Underwater welding has two distinct forms: wet welding and hyperbaric welding. Both require specific commercial dive gear. Here’s a look at how these procedures, and their equipment, differ.
Since oxygenated water would create a porous and brittle weld, wet welding is not actually performed in direct contact with the water surrounding it. The weld site is underwater, but the stick-welding commercial dive gear, and the processes involved, create a small bubble of hydrogen gas that protects the weld from the water’s damaging effects. This gas creates a ‘flux’ that covers the weld site, and protects it while it cools.
Underwater welders are highly trained for a reason. Not only does the electric arc from the commercial dive gear welding stick generate massive amounts of heat, but it also creates a large number of bubbles, making it near impossible to view the actual weld’s location. Through extensive training and practice, underwater welders learn to operate blind, guessing the distance and level of penetration.
Commercial dive gear for wet welding requires a specific wet-welding power system that leverages double-insulated wires connected to the stinger. The task also requires a knife switch, and solely direct current.
Hyperbaric welding, also known as ‘dry’ welding, is a different beast entirely. Unlike wet welding, which operates in a wet environment and uses tools to remove water from the weld area, hyperbaric welding takes place inside an underwater, pressurized room. This site separates surrounding water from the welding area. The room needs to be pressurized due to its position below sea level, in order to compensate for the increased pressure outside the room. By filling the room with gas, operators can pressurize the room to make up for the pressure-related depth.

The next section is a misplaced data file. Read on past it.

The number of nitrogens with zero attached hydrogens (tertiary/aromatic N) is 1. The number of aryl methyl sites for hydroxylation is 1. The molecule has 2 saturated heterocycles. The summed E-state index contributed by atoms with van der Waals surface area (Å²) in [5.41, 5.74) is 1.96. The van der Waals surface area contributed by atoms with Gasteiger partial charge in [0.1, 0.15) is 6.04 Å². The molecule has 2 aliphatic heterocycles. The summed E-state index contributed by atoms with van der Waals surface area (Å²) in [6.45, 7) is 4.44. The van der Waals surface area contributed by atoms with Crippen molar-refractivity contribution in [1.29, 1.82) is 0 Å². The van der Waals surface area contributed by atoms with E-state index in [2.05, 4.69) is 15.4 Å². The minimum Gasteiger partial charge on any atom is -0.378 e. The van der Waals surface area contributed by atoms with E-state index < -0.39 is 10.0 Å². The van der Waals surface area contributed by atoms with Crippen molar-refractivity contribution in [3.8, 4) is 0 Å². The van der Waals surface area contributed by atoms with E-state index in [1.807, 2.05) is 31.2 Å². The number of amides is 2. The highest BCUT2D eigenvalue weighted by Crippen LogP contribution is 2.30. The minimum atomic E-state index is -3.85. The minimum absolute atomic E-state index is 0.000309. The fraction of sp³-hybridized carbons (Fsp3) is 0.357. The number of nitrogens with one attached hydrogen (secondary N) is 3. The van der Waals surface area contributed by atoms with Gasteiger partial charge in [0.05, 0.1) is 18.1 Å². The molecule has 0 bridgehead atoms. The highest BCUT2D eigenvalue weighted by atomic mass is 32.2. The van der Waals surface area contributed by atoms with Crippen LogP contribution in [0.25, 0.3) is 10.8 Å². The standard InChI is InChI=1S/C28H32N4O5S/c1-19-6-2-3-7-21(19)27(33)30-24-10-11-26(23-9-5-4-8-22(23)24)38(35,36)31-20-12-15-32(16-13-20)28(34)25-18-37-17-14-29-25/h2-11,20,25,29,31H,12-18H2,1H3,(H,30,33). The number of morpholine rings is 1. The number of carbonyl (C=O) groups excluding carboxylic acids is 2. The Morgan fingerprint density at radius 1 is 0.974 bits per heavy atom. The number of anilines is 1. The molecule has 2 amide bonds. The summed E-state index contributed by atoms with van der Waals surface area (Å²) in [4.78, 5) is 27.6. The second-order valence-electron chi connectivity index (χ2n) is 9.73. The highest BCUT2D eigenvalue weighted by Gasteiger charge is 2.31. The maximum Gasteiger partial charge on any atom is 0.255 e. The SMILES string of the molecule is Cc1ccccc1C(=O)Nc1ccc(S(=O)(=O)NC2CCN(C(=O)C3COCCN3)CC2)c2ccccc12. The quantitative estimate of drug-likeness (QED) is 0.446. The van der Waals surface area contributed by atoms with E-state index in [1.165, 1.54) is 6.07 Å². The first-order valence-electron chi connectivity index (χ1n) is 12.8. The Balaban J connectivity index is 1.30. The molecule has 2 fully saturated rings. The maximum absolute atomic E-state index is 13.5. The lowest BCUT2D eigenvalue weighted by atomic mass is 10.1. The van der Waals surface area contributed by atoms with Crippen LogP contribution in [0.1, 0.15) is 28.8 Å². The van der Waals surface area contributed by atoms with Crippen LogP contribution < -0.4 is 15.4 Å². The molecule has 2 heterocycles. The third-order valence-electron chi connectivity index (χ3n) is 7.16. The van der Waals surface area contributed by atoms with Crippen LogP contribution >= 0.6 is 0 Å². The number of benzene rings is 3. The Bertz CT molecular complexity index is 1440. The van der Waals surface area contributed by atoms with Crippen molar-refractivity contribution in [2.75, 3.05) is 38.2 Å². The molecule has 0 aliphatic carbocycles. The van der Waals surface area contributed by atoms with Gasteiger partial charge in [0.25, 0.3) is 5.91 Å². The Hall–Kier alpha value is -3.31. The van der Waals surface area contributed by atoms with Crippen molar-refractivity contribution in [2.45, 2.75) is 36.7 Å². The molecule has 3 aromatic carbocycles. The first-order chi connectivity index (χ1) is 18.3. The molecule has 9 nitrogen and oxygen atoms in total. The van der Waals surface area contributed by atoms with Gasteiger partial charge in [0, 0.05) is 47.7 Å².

While this may seem similar to dry welding performed topside, there are unique and critical differences. First, hyperbaric welding is highly pressurized (0.7% lbs/square inch), as opposed to the regular atmospheric pressure of traditional dry welding. This means welders need to set their air volumes to match the pressure of the surrounding water. Second, this form of dry welding takes place in an underwater ‘habitat’ that generally fits tightly around the welding space. Third, it is very expensive. The expense is due to the total cost of the room, its upkeep, maintenance, and gas and power bills.
In regards to equipment, dry welding leverages a singular insulation system to run the power cables.
Is It Dangerous?
Underwater welding may sound threatening, but the risks are minimal. The danger is similar to that of any deep diving work. In other words, underwater welding isn’t the most dangerous type of commercial diving.
Where to Start?
Underwater welders, whether they do wet or hyperbaric work, require several tools. They have to purchase or rent commercial dive gear and underwater welding equipment. Aqua-Air provides these necessities and more. Be sure tocheck out our website for more information on our products and services.